Native advertisements — ads that imitate the appearance of the surrounding content — have been a darling of the publishing industry for delivering high margins and explosive growth year after year.
But that growth is slowing, according to a new report from research firm eMarketer.
Spending on native advertising in the U.S. is projected to reach $32.9 billion in 2018, a 31% increase from last year, according to estimates from eMarketer. Marketers’ spending on native ads rose about 50% in 2017 and 64% in 2016.
EMarketer defines native display advertising as an ad that looks and performs like the content of the media platform on which it appears. Examples include sponsored content and ad units within social news feed but exclude banner advertising.
Most of the slowdown is because of flagging growth of native advertising spending on social media platforms. While companies like Facebook continue to post rising revenue, marketers aren’t able to continue to increase the allocation of their digital advertising budgets for social media as much as they had been, said Nicole Perrin, a senior analyst at eMarketer.
“It’s really just because we’re not predicting a significant increase in overall advertising and marketing budgets,” Ms. Perrin said. “There’s not enough money in overall budgets to see Facebook continue to grow the way it was.”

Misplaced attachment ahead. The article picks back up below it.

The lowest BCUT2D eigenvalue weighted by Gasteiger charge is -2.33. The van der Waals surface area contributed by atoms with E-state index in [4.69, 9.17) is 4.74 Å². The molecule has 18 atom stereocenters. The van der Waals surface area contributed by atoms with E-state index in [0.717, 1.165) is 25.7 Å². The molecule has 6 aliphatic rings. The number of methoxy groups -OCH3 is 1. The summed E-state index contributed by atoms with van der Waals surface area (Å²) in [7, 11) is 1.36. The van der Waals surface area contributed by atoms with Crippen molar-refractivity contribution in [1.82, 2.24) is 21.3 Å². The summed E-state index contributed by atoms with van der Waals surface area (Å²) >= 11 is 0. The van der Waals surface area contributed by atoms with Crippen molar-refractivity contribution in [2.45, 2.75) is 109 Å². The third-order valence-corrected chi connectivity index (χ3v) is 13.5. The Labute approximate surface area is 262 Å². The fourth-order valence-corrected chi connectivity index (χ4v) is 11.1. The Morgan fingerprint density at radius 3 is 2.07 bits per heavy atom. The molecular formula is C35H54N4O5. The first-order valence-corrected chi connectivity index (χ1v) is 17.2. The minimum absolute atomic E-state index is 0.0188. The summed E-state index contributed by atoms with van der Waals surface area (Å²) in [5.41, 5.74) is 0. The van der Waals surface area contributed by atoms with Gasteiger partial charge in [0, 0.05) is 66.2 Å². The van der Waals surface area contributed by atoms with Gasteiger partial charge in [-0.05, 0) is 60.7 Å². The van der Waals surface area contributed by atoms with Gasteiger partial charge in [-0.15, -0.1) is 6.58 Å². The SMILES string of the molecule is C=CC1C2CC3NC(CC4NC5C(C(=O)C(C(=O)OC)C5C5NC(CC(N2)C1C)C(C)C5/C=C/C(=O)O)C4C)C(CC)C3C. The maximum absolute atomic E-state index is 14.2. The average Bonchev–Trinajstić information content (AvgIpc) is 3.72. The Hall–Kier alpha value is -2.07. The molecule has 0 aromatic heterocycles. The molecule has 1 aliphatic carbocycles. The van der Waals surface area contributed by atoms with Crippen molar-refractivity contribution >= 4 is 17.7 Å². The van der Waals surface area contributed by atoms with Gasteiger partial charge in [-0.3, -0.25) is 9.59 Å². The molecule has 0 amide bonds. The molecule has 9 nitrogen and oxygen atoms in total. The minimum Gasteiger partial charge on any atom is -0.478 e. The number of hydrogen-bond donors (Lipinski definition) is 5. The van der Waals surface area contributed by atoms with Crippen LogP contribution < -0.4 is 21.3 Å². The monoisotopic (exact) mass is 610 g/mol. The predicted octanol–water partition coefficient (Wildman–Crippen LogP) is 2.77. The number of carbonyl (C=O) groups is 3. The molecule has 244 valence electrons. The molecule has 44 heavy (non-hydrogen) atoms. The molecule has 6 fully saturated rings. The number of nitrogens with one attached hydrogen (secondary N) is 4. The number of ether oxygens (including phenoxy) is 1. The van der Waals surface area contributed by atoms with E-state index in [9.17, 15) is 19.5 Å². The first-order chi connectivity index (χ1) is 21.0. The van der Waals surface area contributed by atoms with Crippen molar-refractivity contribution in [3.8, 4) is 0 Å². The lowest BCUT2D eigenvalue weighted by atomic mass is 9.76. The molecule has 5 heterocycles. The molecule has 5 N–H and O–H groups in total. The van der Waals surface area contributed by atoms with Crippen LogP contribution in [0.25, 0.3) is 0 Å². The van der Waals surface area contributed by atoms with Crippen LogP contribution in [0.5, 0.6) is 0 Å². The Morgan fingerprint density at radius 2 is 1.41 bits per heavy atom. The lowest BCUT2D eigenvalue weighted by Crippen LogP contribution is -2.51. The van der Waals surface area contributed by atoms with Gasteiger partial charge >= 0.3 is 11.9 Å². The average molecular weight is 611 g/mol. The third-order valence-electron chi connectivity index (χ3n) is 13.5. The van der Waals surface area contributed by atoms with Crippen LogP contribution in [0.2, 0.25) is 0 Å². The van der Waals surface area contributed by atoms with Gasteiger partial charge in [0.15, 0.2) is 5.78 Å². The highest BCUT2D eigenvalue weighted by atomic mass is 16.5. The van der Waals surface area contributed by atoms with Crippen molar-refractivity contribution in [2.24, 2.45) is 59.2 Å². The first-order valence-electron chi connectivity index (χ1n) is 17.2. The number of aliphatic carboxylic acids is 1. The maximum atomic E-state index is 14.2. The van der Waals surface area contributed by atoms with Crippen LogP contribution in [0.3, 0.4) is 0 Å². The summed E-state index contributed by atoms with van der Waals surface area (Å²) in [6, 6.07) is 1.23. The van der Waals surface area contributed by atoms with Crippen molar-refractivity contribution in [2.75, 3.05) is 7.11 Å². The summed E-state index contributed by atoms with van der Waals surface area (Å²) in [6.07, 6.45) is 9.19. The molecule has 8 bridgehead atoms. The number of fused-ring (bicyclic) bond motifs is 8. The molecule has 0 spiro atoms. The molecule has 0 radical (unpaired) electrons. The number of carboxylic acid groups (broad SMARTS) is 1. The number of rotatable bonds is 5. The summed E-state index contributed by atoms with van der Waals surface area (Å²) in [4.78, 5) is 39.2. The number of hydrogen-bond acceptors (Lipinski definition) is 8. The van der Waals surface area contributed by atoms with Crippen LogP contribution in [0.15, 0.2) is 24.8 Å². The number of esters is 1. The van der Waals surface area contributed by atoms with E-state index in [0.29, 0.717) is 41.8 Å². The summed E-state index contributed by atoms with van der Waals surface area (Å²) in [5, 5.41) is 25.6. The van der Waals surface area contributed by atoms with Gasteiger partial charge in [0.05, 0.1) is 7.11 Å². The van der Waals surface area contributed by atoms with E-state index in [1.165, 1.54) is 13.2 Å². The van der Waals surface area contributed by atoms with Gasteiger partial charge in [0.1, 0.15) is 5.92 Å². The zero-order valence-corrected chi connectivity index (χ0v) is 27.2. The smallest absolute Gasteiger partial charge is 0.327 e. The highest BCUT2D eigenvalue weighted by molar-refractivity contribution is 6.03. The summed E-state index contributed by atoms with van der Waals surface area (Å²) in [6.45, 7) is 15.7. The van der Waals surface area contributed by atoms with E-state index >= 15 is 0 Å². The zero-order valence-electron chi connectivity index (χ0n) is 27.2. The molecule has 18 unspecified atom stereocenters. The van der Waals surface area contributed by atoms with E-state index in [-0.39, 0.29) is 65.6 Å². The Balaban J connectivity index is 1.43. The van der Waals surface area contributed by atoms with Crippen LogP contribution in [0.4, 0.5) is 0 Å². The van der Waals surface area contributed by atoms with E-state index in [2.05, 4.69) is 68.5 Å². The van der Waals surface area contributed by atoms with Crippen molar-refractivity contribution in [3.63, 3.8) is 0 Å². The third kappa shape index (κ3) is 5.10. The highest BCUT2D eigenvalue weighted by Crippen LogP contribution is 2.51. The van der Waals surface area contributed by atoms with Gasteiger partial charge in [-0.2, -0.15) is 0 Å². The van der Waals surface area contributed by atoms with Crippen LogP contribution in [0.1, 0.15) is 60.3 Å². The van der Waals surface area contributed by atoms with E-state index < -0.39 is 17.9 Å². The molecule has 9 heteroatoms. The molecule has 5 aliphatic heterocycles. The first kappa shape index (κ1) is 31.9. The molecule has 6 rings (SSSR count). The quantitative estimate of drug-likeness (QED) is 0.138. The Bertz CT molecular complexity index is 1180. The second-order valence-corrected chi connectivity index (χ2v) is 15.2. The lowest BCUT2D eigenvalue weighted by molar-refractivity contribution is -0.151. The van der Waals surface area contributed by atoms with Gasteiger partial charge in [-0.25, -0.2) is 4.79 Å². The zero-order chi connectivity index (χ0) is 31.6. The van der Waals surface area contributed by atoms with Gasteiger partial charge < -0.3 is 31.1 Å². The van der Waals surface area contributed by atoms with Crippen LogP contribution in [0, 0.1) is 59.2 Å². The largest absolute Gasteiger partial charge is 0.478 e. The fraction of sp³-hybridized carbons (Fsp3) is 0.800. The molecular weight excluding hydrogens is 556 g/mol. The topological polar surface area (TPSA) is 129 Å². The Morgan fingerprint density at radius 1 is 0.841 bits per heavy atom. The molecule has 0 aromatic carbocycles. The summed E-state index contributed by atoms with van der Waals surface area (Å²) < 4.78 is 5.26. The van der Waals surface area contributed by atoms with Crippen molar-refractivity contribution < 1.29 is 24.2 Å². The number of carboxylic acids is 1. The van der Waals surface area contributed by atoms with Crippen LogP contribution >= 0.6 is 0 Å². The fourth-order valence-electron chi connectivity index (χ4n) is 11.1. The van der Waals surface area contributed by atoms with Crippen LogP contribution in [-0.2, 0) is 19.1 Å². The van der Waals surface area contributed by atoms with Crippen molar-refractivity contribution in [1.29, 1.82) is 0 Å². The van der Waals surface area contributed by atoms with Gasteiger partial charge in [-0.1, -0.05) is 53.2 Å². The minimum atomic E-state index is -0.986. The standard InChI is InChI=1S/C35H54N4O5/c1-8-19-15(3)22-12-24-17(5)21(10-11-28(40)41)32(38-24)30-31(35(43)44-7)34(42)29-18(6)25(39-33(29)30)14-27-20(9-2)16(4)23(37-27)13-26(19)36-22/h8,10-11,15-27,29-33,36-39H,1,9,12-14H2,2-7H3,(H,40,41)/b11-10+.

Despite those obstacles, there are several bright spots for native advertising overall, according to eMarketer. This year, more than three-quarters of all display advertising on mobile will be native, the report says. And nearly 96% of spending of advertising on social media will be native ad units, eMarketer projects.
Although Alphabet Inc.’s Google and Facebook continue to dominate the overall digital advertising market, rivals are beginning to chip away at their lead.
An emerging driver of native advertising growth is Amazon.com Inc., which thus far has been a relatively small player in the digital ad industry. The tech giant’s “sponsored products” advertising format, which allows marketers to target potential customers who are browsing its site, is luring a larger portion of ad spend, according to eMarketer. The “sponsored products” format is also an example of a non-social native ad.
In 2019, native ad spending will increase to $41.1 billion, at which point native ads will account for 61% of total digital display ad spending in the U.S., according to the forecast.
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